Inflammatory bowel disease (IBD) is a relapsing-remitting gastrointestinal (GI) disorder involving areas from the mouth to the anus.1,2 Crohn's disease (CD) is a chronic form of IBD that can extend through the various layers of the GI tract, resulting in intestinal and extraintestinal complications. Another form of IBD is ulcerative colitis (UC), which primarily affects the rectum and colon; however, this article will address only CD.1,2
Annually in the United States, CD affects 5 in 100,000 people aged 15 to 30 years and 50 to 80 years. CD has its greatest onset in adolescence and young adulthood (age 15 to 25 years), and some studies have discovered a second peak in incidence between ages 50 and 80 years. Rates in men and women are similar, although some studies report a higher incidence in females.1,3,4 The equal sex ratio speaks against a marked occupational or hormonal influence on the disease.
The exact cause of CD is unknown. Theories concentrate on the role of infectious, genetic, and immunologic factors. It has been suggested that inflammation is caused by the stimulation of T cells and the overproduction of proinflammatory cytokines by bacterial products generated through GI-tract colonization. Another theory is that individuals who have family members with CD are at a greater risk for developing the disease. The coding for nucleotide-binding oligomerization domain 2 (NOD2), sometimes observed on chromosome 16, has been found to positively correlate with CD. NOD2 is a protein seen in white blood cells and GI epithelial cells and may be responsible for the recognition and destruction of bacterial products in the stomach. Other factors, such as diet, stress, smoking, and use of nonsteroidal anti-inflammatory drugs, may also contribute to the pathology of the disease.1,3-6
Normal epithelium forms a protective barrier for the intestinal tract. Injury, bacterial products, or exogenous agents can compromise this barrier. Irritants interact with immune cells, facilitating an immune response. Further, proinflammatory cytokines (interleukin-12, tumor necrosis factor [TNF], and interferon gamma [IFN-G]) are usually elevated in CD; TNF is highly involved in this process, as it promotes cell death.1,3,5,7 Endothelial cells recruit leukocytes, fibroblasts, and epithelium into the mucosa from the vascular space, resulting in granulomas, a histopathologic hallmark of CD damage to the GI tract.1,8,9 Granulomatous lesions can extend through the intestinal wall and into the mesentery and regional lymph nodes. Chronic inflammation ultimately thickens the bowel wall and eventually narrows the lumen.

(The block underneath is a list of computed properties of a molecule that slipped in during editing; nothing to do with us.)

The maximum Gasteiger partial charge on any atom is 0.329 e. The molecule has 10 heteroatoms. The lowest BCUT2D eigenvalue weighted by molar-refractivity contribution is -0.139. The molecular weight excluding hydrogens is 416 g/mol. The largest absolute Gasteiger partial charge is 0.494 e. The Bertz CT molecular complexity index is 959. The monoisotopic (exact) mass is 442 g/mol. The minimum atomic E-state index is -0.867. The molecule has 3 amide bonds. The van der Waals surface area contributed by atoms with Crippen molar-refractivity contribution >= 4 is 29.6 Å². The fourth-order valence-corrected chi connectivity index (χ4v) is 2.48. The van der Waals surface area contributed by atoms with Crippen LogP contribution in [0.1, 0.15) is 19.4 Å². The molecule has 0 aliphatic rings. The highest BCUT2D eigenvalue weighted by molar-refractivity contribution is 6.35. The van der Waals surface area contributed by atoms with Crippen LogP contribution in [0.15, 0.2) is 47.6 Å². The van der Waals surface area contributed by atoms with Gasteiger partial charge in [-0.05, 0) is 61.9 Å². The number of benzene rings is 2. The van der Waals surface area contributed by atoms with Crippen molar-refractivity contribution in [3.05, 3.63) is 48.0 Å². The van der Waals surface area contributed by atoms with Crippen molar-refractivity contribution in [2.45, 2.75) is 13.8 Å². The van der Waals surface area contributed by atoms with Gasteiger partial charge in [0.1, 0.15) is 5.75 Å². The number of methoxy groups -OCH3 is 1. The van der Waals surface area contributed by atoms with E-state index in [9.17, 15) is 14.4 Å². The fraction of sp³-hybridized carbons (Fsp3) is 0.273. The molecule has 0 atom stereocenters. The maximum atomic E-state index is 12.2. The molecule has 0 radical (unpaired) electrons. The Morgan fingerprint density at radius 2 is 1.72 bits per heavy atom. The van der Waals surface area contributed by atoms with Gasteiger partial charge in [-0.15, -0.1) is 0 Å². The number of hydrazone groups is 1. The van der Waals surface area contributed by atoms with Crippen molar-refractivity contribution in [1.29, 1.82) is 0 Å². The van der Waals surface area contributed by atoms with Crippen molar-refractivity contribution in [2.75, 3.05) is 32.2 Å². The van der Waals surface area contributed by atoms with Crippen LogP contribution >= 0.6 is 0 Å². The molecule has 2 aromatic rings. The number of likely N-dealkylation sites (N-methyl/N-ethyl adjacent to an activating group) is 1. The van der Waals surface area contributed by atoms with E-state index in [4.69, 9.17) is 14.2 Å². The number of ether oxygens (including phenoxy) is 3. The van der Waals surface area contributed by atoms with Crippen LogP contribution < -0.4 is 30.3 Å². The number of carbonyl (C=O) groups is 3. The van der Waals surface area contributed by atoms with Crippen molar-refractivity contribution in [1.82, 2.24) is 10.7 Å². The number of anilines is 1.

The terminal ileum is the most common site of CD. Discontinuous lesions, which consist of normal bowel separating segments of diseased bowel, may occur, increasing the probability of fistulas, obstruction, perforations, and stricture.2 Symptoms of CD include chronic or nocturnal diarrhea, abdominal pain, weight loss, chills, fever, and rectal bleeding.4,10 Cramps, distention, constipation, vomiting, and abscess formation may occur as well.8,10,11 CD also may be associated with extraintestinal manifestations, as specified in TABLE 1.12-18
DIAGNOSIS AND CLASSIFICATION
Endoscopy determines the location of inflammation and collects tissue biopsy for evaluation.5,19,20 Wireless capsule endoscopy is a recently developed procedure that is less invasive; the patient swallows a capsule that records images of the GI tract.13 Anti-Saccharomyces cerevisiae antibodies, which are present in more than 50% of patients, may also be helpful in diagnosis.11,15
The Crohn's Disease Activity Index is used to assess the severity of the disease and to guide treatment selection.19 The classification of CD is described in TABLE 2.19,20
THERAPEUTIC MANAGEMENT OPTIONS
The objects of therapy for managing CD are to alleviate symptoms, resolve complications, and induce remission.1 Several classes of drugs have been used to effectively achieve these goals (TABLE 3).10,14,16-18,21-30
Aminosalicylates represent first-line therapy for mild-to-moderate CD. These 5-aminosalicylic acid (5-ASA) compounds act on epithelial cells, moderating the release of lipid mediators, cytokines, and reactive oxygen species.19 Examples include sulfasalazine, mesalamine, olsalazine, and balsalazide. Studies of sulfasalazine 3 g to 5 g/day demonstrated an elevated rate of remission (40%-50%) at 16 weeks.21 Sulfasalazine contains a sulfa moiety that is responsible for most allergic reactions (e.g., Stevens-Johnson syndrome). Adverse effects include anorexia, headache, nausea, GI distress, and oligospermia. Other possible reactions include pancreatitis, agranulocytosis, and alveolitis.8